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Posts Tagged ‘Hofstadter’

Hofstadter’s Law

Posted by Andrew Cooper on August 2, 2008

Some industrial activity

Some industrial activity

Over at Oliver Burkeman’s always excellent “This column will change your life” column in the Guardian, this week’s piece is about Hofstadter’s Law.  To quote:

“Hofstadter’s law, conceived by the cognitive scientist Douglas Hofstadter, goes like this: any task you’re planning to complete will always take longer than expected – even when Hofstadter’s law is taken into account.”

Burkeman then goes on to discuss why this might be and what could be done about it.  The Law certainly applies to everything from building Olympics venues to even the most basic repairs to my bike.

The column also discusses the brilliantly named “ready, fire, aim” approach to planning:

“Better yet, where possible, avoid planning altogether. Use the “ready, fire, aim” approach, and correct course as you go along. As the blogger Steve Pavlina points out, the advantage is you quickly start getting real feedback. If you’re starting a new business, say, you won’t have to imagine how customers might respond to your adverts; you’ll know.”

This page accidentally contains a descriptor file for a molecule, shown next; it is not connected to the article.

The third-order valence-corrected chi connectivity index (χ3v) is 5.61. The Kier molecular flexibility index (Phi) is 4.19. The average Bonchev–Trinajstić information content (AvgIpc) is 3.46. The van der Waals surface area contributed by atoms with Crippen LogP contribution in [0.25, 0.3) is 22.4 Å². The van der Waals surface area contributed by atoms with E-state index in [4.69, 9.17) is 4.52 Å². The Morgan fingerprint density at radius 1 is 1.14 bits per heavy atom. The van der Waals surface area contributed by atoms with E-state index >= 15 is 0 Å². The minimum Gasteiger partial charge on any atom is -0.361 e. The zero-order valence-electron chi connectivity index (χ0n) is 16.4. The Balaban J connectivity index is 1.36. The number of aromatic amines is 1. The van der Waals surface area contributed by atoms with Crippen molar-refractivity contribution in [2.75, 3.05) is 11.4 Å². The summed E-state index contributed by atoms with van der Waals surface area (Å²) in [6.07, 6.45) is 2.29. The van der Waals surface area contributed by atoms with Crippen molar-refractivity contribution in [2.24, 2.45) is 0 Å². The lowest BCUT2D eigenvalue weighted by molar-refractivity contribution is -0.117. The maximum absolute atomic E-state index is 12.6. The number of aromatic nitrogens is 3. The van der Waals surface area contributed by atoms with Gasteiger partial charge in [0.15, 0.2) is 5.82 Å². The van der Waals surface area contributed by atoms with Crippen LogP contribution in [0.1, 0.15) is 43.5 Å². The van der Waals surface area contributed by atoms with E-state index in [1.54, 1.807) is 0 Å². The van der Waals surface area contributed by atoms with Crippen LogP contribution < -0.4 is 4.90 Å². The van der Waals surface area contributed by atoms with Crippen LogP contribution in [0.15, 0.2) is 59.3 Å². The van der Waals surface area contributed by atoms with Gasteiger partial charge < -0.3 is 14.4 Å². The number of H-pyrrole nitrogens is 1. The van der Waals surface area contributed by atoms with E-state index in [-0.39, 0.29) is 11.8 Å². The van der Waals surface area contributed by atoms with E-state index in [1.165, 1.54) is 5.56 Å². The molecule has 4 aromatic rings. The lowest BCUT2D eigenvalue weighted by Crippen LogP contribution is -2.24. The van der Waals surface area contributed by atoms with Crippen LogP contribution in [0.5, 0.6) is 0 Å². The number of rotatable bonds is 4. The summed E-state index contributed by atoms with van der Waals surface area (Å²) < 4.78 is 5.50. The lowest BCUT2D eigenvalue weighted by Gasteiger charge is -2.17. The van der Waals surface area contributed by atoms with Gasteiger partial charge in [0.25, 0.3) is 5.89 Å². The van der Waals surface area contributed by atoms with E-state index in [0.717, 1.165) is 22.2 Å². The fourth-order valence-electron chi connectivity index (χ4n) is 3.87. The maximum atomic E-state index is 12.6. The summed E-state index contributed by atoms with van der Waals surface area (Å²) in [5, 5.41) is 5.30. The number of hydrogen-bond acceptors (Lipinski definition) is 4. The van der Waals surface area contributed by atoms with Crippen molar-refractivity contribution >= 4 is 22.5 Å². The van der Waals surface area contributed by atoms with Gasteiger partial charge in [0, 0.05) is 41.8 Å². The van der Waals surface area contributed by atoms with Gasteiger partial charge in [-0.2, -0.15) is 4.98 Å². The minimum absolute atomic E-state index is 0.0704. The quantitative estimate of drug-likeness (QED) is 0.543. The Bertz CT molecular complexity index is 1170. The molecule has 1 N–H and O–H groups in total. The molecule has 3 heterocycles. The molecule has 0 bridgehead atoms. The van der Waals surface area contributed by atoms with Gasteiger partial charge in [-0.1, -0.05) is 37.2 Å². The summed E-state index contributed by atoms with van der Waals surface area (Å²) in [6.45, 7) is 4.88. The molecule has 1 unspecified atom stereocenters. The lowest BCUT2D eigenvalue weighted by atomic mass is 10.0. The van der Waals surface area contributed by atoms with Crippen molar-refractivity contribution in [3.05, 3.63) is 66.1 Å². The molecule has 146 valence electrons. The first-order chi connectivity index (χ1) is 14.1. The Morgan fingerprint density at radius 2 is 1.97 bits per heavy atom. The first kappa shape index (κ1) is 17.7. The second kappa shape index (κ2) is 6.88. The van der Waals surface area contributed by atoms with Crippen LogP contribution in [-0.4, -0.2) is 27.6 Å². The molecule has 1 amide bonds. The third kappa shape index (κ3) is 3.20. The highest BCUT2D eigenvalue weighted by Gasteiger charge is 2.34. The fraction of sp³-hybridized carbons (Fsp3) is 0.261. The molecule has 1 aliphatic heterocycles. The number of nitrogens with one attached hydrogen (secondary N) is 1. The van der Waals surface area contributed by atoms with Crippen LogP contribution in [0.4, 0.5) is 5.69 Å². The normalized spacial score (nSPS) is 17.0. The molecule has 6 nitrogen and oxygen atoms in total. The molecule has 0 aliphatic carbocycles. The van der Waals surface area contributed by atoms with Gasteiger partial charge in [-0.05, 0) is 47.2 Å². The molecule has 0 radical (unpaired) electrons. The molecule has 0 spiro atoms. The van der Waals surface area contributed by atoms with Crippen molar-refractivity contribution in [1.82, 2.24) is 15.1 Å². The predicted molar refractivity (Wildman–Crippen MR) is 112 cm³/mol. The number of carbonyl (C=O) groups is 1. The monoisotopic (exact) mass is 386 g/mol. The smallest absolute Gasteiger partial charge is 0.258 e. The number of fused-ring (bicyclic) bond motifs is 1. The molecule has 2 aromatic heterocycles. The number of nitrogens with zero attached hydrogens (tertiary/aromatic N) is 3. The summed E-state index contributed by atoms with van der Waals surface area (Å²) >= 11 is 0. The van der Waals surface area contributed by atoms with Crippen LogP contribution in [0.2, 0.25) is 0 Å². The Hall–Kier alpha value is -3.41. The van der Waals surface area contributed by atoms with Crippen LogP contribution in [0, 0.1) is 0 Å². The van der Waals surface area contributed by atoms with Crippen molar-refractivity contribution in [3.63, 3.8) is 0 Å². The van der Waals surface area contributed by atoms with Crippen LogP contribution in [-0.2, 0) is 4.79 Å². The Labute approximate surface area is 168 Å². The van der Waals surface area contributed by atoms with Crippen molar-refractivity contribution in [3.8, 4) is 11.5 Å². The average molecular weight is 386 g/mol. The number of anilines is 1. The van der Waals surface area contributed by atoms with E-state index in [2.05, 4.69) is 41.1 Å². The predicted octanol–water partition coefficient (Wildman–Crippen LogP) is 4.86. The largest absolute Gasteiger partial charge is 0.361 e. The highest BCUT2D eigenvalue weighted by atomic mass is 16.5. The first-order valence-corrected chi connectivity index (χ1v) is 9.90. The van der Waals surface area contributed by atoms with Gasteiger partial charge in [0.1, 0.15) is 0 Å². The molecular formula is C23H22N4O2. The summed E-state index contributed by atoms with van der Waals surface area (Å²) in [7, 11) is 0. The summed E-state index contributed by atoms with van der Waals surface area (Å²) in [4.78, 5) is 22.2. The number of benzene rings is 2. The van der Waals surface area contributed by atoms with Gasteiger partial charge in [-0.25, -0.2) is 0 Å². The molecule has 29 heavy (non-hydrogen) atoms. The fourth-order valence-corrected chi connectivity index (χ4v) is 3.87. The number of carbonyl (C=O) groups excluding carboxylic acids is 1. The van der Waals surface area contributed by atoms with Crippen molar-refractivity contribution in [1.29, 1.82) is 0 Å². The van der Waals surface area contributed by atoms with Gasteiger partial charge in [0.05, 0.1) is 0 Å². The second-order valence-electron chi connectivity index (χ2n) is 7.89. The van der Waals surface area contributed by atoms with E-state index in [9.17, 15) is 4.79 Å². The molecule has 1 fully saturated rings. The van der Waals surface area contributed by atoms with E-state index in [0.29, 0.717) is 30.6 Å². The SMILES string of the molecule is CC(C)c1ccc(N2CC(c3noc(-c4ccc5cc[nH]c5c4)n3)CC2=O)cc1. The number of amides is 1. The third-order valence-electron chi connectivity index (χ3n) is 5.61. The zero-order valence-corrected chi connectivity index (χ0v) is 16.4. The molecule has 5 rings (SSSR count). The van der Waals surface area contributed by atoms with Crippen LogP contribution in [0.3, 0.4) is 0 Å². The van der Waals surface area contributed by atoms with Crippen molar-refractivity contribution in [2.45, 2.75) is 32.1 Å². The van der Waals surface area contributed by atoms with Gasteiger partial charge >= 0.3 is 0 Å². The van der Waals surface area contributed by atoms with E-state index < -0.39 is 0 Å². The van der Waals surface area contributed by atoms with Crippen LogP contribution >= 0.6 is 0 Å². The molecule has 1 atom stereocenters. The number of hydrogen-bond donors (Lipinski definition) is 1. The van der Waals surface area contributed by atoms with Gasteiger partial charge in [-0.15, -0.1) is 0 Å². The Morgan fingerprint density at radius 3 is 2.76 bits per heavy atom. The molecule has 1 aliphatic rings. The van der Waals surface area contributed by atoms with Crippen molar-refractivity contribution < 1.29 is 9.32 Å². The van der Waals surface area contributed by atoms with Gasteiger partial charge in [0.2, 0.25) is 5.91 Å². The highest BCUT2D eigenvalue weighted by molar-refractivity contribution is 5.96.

This is exactly what I’m doing with my attempt at moving into retail, after taking Roger Croft’s advice: see below.

Meanwhile, having been playing with WordPress’s tags, I discovered this (anonymous) consultant bemoaning the fact that the government department for which he is working only pays £500.00 a day so the ‘programme’ on which he’s working has to find the rest of his £1000 a day fee.   (No problem with that, obviously, I’m sure that he’s delivering £1000 of value each and every day and, after all, the government does have to hit its target of spending £3bn a year on consultants.)  What I do have a problem with is his description of management consultancy as an ‘industry’.  God help us.   Business or profession perhaps, but ‘industry’?  I don’t think so. When people start referring to estate agency as an ‘industry’ we’ll know that our economy has finally collapsed.

Posted in consultancy, creativity, innovation, planning, thinking | Tagged: , , , | 3 Comments »